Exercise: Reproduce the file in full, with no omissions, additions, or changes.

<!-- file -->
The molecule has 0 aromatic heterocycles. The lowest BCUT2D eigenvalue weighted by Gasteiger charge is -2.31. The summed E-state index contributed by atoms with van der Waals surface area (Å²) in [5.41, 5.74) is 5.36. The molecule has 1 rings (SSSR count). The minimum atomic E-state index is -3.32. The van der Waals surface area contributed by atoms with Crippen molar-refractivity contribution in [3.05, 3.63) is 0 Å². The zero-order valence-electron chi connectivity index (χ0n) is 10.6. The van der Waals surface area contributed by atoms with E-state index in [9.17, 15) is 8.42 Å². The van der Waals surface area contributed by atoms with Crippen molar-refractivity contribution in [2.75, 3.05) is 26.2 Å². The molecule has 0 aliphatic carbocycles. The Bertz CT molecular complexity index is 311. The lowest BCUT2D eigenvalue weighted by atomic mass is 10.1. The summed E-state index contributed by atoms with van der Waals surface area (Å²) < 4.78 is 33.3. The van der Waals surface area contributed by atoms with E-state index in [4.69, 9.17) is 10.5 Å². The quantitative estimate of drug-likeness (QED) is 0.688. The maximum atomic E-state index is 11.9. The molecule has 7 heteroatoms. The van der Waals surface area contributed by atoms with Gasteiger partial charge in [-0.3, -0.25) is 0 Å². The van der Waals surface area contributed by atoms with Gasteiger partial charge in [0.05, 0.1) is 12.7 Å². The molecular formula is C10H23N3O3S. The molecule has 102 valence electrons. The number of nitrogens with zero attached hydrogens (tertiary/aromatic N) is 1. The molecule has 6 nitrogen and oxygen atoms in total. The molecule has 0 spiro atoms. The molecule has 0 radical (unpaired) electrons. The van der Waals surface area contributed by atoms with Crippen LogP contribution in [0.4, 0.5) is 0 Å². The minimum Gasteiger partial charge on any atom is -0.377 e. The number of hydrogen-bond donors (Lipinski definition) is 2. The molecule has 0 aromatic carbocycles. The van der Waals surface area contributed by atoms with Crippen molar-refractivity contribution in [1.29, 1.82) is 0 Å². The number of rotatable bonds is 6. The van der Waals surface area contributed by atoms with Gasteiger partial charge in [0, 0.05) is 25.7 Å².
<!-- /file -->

The molecule has 0 aromatic heterocycles. The lowest BCUT2D eigenvalue weighted by Gasteiger charge is -2.31. The summed E-state index contributed by atoms with van der Waals surface area (Å²) in [5.41, 5.74) is 5.36. The molecule has 1 rings (SSSR count). The minimum atomic E-state index is -3.32. The van der Waals surface area contributed by atoms with Crippen molar-refractivity contribution in [3.05, 3.63) is 0 Å². The zero-order valence-electron chi connectivity index (χ0n) is 10.6. The van der Waals surface area contributed by atoms with E-state index in [9.17, 15) is 8.42 Å². The van der Waals surface area contributed by atoms with Crippen molar-refractivity contribution in [2.75, 3.05) is 26.2 Å². The molecule has 0 aliphatic carbocycles. The Bertz CT molecular complexity index is 311. The lowest BCUT2D eigenvalue weighted by atomic mass is 10.1. The summed E-state index contributed by atoms with van der Waals surface area (Å²) < 4.78 is 33.3. The van der Waals surface area contributed by atoms with E-state index in [4.69, 9.17) is 10.5 Å². The quantitative estimate of drug-likeness (QED) is 0.688. The maximum atomic E-state index is 11.9. The molecule has 7 heteroatoms. The van der Waals surface area contributed by atoms with Gasteiger partial charge in [-0.3, -0.25) is 0 Å². The van der Waals surface area contributed by atoms with Gasteiger partial charge in [0.05, 0.1) is 12.7 Å². The molecular formula is C10H23N3O3S. The molecule has 102 valence electrons. The number of nitrogens with zero attached hydrogens (tertiary/aromatic N) is 1. The molecule has 6 nitrogen and oxygen atoms in total. The molecule has 0 spiro atoms. The molecule has 0 radical (unpaired) electrons. The van der Waals surface area contributed by atoms with Crippen LogP contribution in [0.4, 0.5) is 0 Å². The minimum Gasteiger partial charge on any atom is -0.377 e. The number of hydrogen-bond donors (Lipinski definition) is 2. The molecule has 0 aromatic carbocycles. The van der Waals surface area contributed by atoms with Crippen molar-refractivity contribution in [1.29, 1.82) is 0 Å². The number of rotatable bonds is 6. The van der Waals surface area contributed by atoms with Gasteiger partial charge in [0, 0.05) is 25.7 Å².